Monday, April 11, 2016

A New User's Observations on the Nauticam Panasonic LX100

Rick Williams recently purchased a complete Nauticam NA-LX100 system from us and we thought his story was one that many new underwater photographers would enjoy, no matter what camera they are using.


I wanted to let you know how pleased I am with the Panasonic Lumix LX100 and Nauticam system and I wanted to send you some of my best shots to show results.

Buying the full kit was a way of challenging myself and to overcome the frustration that I couldn't tell the camera what I wanted it to do.  That said, now I had the kit that would listen but was I really ready to know what I wanted?

Answer, yes, but it took a bit of time.  The first outing was a week to Bonaire in the Caribbean.  A bit of shore diving, a bit of boat diving and lots of opportunity for morning and evening dives.  This being my first real dive series, the camera, housing and strobes makes one very disciplined but it all made it to the hotel and putting it together finally was quite a thrill.  A few tests to ensure the fiber optic link to the strobe was working and I was ready.  But a lesson to the intrepid diver.  Don't change too many things at the same time.  For me, a new 5 mil wetsuit, new BC, new mask and new camera it was a frustrating couple of days where the buoyancy and getting to know where things should be took away the focus on photography.   I ended up with no flotation disks on the camera - it is about 2 pounds negatively buoyant but keeps both hands occupied so longs swims can be a chore.  Shore diving with the camera was difficult.  I'm getting older and stiffer so getting out in the surge and putting on fins was a challenge with only one hand.  I've seen a set up with two straps holding the camera by the handles and connecting to the BC so I recommend that if you do shore dives.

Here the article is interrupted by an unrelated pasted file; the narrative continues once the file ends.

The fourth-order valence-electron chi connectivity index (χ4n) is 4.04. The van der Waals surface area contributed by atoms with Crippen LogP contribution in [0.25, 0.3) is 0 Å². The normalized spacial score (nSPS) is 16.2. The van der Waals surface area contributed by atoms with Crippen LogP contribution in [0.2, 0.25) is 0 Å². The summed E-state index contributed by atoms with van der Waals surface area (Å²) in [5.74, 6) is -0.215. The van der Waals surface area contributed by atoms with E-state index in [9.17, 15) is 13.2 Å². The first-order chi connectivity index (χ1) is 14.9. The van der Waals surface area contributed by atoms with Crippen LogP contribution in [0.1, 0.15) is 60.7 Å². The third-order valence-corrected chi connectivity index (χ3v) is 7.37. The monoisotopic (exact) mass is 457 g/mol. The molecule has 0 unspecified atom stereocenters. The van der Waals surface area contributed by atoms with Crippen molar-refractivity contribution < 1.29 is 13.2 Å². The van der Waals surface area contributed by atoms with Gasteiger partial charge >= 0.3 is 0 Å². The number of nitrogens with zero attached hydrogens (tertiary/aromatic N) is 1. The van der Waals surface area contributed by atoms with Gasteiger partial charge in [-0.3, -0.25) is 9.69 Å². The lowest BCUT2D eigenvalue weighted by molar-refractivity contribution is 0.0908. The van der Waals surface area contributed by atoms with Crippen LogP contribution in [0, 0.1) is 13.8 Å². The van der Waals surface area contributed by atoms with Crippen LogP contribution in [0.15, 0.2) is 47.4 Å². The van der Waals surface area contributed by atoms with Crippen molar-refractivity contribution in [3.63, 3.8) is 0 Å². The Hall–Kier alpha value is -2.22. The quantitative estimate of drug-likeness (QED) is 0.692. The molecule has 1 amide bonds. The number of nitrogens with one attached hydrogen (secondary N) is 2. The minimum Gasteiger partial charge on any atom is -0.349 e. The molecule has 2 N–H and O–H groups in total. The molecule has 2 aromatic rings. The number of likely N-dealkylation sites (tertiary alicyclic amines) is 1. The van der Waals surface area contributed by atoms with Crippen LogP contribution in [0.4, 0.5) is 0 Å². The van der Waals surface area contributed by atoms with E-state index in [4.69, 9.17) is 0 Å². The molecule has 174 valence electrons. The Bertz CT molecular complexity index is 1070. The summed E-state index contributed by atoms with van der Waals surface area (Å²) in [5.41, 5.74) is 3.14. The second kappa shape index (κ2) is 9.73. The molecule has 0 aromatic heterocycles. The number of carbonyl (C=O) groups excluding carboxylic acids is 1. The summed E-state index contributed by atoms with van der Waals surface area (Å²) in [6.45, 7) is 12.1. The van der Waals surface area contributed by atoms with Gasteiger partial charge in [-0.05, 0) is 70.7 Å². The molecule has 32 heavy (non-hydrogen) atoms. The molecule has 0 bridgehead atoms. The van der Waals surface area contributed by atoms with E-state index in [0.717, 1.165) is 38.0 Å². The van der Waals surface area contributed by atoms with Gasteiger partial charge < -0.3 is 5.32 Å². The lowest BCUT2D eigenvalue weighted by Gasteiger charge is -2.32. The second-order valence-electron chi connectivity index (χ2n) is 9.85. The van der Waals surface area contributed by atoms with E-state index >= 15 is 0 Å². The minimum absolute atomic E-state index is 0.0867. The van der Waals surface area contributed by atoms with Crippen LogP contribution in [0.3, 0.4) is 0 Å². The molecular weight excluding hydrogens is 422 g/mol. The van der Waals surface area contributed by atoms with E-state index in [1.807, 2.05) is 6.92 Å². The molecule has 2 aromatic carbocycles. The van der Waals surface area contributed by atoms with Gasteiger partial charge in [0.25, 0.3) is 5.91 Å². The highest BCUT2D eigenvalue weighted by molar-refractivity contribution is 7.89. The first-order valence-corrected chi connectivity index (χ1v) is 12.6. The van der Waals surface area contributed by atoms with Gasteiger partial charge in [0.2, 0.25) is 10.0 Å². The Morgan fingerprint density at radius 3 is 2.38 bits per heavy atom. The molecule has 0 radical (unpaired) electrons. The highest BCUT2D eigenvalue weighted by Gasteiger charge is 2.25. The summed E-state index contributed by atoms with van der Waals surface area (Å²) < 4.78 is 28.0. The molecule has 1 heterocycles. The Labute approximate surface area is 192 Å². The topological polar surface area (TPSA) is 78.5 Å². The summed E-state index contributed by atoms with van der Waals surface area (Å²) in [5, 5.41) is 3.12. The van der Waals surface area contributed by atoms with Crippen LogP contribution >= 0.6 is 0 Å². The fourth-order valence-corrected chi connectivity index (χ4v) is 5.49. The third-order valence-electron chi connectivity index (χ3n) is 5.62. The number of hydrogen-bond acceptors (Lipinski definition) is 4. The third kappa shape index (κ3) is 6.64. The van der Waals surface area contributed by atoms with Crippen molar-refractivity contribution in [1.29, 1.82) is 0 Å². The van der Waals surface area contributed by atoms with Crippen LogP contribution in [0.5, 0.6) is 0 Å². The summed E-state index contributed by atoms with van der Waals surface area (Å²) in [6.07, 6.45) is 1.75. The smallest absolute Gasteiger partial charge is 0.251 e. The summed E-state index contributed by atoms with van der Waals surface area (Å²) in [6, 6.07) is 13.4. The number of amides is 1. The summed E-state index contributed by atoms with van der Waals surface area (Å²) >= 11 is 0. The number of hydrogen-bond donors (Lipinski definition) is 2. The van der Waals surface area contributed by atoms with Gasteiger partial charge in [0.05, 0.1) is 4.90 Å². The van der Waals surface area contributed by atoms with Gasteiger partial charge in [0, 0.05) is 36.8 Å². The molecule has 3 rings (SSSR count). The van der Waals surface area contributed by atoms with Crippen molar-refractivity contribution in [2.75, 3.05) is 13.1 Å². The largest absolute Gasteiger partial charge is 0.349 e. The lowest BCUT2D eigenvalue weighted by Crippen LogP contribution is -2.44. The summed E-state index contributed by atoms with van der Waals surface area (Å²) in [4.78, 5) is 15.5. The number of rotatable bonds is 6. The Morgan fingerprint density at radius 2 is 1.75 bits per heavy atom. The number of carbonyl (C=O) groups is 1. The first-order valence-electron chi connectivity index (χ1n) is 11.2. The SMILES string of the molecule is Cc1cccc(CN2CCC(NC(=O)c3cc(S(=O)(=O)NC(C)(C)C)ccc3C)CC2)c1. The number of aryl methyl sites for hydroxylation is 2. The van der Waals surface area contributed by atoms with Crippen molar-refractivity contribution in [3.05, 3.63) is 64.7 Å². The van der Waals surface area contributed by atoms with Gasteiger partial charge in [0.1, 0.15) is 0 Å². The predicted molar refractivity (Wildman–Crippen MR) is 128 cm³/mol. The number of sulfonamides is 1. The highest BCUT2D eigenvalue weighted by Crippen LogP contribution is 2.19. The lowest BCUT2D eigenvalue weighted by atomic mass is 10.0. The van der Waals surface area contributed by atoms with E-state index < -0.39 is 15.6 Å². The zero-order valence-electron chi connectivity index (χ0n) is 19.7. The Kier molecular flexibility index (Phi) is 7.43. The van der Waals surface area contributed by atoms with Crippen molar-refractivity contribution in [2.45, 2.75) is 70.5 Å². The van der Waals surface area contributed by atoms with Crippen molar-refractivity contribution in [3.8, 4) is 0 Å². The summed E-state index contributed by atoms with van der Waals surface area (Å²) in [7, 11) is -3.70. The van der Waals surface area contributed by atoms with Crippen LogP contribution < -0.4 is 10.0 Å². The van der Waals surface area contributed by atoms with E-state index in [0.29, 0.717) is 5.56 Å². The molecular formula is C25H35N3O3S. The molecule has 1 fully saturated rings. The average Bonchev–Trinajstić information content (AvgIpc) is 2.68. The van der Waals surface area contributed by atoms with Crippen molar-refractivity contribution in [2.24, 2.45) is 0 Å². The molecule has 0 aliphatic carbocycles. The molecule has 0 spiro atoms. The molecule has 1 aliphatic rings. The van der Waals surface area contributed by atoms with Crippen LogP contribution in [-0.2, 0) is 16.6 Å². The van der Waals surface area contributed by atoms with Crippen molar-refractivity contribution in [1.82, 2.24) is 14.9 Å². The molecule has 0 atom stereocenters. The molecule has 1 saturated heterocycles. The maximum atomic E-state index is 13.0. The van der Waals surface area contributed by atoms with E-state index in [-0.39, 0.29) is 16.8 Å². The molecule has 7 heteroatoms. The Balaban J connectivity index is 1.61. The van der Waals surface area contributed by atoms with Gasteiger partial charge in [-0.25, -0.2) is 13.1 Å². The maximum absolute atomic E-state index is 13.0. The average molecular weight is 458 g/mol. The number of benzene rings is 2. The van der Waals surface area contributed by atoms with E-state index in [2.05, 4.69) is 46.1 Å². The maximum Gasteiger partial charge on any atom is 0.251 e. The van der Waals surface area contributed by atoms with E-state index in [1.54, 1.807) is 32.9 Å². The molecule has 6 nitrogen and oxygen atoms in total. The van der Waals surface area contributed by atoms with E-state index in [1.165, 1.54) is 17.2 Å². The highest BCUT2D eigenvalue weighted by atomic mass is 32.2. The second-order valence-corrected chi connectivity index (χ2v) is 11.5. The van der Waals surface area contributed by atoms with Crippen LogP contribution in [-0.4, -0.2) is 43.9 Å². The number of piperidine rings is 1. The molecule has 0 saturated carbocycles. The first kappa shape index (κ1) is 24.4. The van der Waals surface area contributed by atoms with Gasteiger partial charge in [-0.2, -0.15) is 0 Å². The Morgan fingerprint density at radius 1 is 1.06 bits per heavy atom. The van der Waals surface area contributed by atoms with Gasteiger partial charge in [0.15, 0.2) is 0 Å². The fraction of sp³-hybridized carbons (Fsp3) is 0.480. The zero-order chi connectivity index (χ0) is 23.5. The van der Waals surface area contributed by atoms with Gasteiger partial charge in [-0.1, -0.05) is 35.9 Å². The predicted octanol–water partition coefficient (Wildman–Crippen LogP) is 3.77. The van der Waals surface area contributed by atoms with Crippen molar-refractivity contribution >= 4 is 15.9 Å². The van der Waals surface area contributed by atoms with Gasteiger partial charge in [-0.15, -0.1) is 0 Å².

First two dives showed me that I needed to have two modes ready - one without flash and one with.  So I experimented with the custom settings but ended up relying on the iA setting for shots without flash.  That gives the all-blue coloration but can be adjusted to reasonable degree in RAW.  With flash I was not happy with the first series as the view in the finder wasn't helping me compose and focus.  So I shifted to the center single focus point with the picture in picture setting and zoomed in post-shot display.  OK - now I can see what I'm getting (at least what shows in the display).  I was using RAW (with large JPEG so I could see the results each evening).  My settings were aperture priority F8 or F16 with auto ISO and auto speed.  Not great results as the camera in AUTO mode is not really your friend.  It took me a few days to figure out that I needed to take more direct control so I set shutter speed to 200 (yes I know it is 1/200) so the shutter sync limit of 250 wouldn't hurt.  Tried that for a few dives and again, I was getting too much burn on many shots.  Then I finally got it better and took off the AUTO ISO and just set it for 200 fixed.  Now things were cooking.  You said that you would be providing a recommended slate of LX100 settings so I would love to see that.